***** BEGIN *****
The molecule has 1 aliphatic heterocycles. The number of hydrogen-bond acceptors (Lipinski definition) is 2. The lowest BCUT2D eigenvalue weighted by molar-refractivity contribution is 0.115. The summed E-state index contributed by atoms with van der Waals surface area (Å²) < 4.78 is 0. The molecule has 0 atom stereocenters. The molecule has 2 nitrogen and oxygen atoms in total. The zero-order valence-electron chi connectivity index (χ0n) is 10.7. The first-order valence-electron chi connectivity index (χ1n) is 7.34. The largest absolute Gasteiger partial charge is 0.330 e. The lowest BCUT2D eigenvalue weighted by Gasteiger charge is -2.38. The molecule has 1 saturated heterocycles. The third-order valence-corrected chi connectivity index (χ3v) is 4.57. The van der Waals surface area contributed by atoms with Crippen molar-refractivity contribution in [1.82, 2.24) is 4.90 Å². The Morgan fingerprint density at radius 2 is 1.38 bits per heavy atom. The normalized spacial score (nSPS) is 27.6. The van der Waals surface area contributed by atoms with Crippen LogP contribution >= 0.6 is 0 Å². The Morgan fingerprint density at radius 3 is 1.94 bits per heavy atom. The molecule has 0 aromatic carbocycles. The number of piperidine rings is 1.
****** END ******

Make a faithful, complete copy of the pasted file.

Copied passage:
The molecule has 1 aliphatic heterocycles. The number of hydrogen-bond acceptors (Lipinski definition) is 2. The lowest BCUT2D eigenvalue weighted by molar-refractivity contribution is 0.115. The summed E-state index contributed by atoms with van der Waals surface area (Å²) < 4.78 is 0. The molecule has 0 atom stereocenters. The molecule has 2 nitrogen and oxygen atoms in total. The zero-order valence-electron chi connectivity index (χ0n) is 10.7. The first-order valence-electron chi connectivity index (χ1n) is 7.34. The largest absolute Gasteiger partial charge is 0.330 e. The lowest BCUT2D eigenvalue weighted by Gasteiger charge is -2.38. The molecule has 1 saturated heterocycles. The third-order valence-corrected chi connectivity index (χ3v) is 4.57. The van der Waals surface area contributed by atoms with Crippen molar-refractivity contribution in [1.82, 2.24) is 4.90 Å². The Morgan fingerprint density at radius 2 is 1.38 bits per heavy atom. The normalized spacial score (nSPS) is 27.6. The van der Waals surface area contributed by atoms with Crippen LogP contribution >= 0.6 is 0 Å². The Morgan fingerprint density at radius 3 is 1.94 bits per heavy atom. The molecule has 0 aromatic carbocycles. The number of piperidine rings is 1.